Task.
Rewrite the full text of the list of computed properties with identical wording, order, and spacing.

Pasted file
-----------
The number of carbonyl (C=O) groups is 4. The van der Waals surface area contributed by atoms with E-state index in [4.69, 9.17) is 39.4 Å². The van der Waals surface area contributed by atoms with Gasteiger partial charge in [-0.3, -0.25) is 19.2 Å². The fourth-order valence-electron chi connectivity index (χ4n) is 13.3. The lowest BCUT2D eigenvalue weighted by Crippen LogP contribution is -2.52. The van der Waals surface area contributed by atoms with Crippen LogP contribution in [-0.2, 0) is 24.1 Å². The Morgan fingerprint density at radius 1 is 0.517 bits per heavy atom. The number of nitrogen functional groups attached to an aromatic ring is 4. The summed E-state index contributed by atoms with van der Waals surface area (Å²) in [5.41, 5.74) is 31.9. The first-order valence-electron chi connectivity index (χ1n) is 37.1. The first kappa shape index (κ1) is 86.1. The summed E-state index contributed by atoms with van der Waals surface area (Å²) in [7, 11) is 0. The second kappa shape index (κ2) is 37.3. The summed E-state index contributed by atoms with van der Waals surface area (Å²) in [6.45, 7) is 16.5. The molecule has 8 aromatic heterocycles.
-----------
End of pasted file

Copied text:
The number of carbonyl (C=O) groups is 4. The van der Waals surface area contributed by atoms with E-state index in [4.69, 9.17) is 39.4 Å². The van der Waals surface area contributed by atoms with Gasteiger partial charge in [-0.3, -0.25) is 19.2 Å². The fourth-order valence-electron chi connectivity index (χ4n) is 13.3. The lowest BCUT2D eigenvalue weighted by Crippen LogP contribution is -2.52. The van der Waals surface area contributed by atoms with Crippen LogP contribution in [-0.2, 0) is 24.1 Å². The Morgan fingerprint density at radius 1 is 0.517 bits per heavy atom. The number of nitrogen functional groups attached to an aromatic ring is 4. The summed E-state index contributed by atoms with van der Waals surface area (Å²) in [5.41, 5.74) is 31.9. The first-order valence-electron chi connectivity index (χ1n) is 37.1. The first kappa shape index (κ1) is 86.1. The summed E-state index contributed by atoms with van der Waals surface area (Å²) in [7, 11) is 0. The second kappa shape index (κ2) is 37.3. The summed E-state index contributed by atoms with van der Waals surface area (Å²) in [6.45, 7) is 16.5. The molecule has 8 aromatic heterocycles.